U.S.-Slovenia: Tale of two halves
Sometimes goals don't tell the full story, but in this case they did.
Slovenia was much the better side in the first half and deservedly swept into a 2-0 lead; the U.S. was much the better side in the second and deservedly came back to draw 2-2 on Friday. The question is whether you choose to blame U.S. coach
The logic in bringing in
Birsa was once the golden boy of Slovenian football, earmarked as having a great future, but his star rather waned as he's drifted from Sochaux to Auxerre. He showed here, though, just how dangerous he can be if given the opportunity. He gave the U.S. a warning after nine minutes as he found space on the right to cross for
That area 25-40 yards from goal, just in front of the back four, is what former Borussia Dortmund and Bayern Munich coach
At that stage it was hard to imagine how the U.S. could possibly get back into the game. A couple of bursts from Donovan aside, it'd been stodgy and predictable, lacking the crispness and intelligence of Slovenia in possession. Given Slovenia's reputation as a side capable of killing a game when required, the game seemed over. Credit, then, to Bradley, as he sacrificed Torres for the more combative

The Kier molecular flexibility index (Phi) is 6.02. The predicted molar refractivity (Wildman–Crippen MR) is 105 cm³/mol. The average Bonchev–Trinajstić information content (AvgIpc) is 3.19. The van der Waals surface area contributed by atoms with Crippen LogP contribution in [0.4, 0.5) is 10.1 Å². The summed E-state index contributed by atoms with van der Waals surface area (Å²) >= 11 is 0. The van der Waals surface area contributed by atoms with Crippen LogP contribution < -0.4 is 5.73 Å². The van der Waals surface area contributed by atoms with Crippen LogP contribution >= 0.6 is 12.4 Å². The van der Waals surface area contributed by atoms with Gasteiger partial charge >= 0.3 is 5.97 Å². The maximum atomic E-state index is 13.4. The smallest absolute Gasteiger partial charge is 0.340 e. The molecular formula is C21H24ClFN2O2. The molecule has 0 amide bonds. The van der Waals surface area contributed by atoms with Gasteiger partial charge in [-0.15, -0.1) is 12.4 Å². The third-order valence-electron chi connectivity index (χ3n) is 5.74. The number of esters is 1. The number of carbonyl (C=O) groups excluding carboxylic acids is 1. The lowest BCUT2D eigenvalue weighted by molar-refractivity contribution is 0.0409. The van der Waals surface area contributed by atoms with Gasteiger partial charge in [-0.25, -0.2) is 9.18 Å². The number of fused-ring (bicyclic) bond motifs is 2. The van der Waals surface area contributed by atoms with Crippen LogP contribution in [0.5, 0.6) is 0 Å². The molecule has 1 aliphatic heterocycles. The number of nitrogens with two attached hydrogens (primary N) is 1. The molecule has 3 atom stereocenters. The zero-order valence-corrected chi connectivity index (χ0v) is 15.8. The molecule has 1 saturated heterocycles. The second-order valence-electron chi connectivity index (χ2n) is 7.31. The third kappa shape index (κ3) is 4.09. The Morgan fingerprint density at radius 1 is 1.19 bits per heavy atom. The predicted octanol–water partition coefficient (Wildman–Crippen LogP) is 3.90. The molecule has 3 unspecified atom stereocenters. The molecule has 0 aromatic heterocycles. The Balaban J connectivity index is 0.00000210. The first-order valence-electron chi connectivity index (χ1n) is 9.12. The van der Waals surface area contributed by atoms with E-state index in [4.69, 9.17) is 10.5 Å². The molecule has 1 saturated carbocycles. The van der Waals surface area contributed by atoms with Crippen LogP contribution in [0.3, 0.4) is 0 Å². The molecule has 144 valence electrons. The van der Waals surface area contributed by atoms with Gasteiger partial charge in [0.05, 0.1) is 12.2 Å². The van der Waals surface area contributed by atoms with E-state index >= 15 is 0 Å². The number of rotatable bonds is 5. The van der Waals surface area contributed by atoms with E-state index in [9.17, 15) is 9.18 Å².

Perhaps Bradley got lucky with the U.S.' first goal,
The other big change from the first half was the U.S.' willingness to try to exploit Jozy Altidore's physical advantage over
The U.S.' final substitution, removing
Should it have been even better for the USA? Probably. As Donovan, again the U.S.' most creative player, curled in a sumptuous free kick and Edu finished it off, only to be denied by the referee's whistle. Coulibaly had, to be fair to him, blown very early, long before the ball was in the net, but given what he had allowed to pass earlier in the game, it was hard to see what offense he had spotted; if anything, there appeared from the replay to be two Slovenians holding back U.S. players.
A draw, though, was probably fair, as U.S. muscle hit back against Slovenia's more nuanced approach. The question now for Bradley is what he does in that central area against Algeria. His son is an obvious selection, but does he pair him with Clark again to try to overpower Algeria, does he accept that Algeria are a poorer side than Slovenia and give Torres another go, or does he take the middle ground and play Feilhaber again?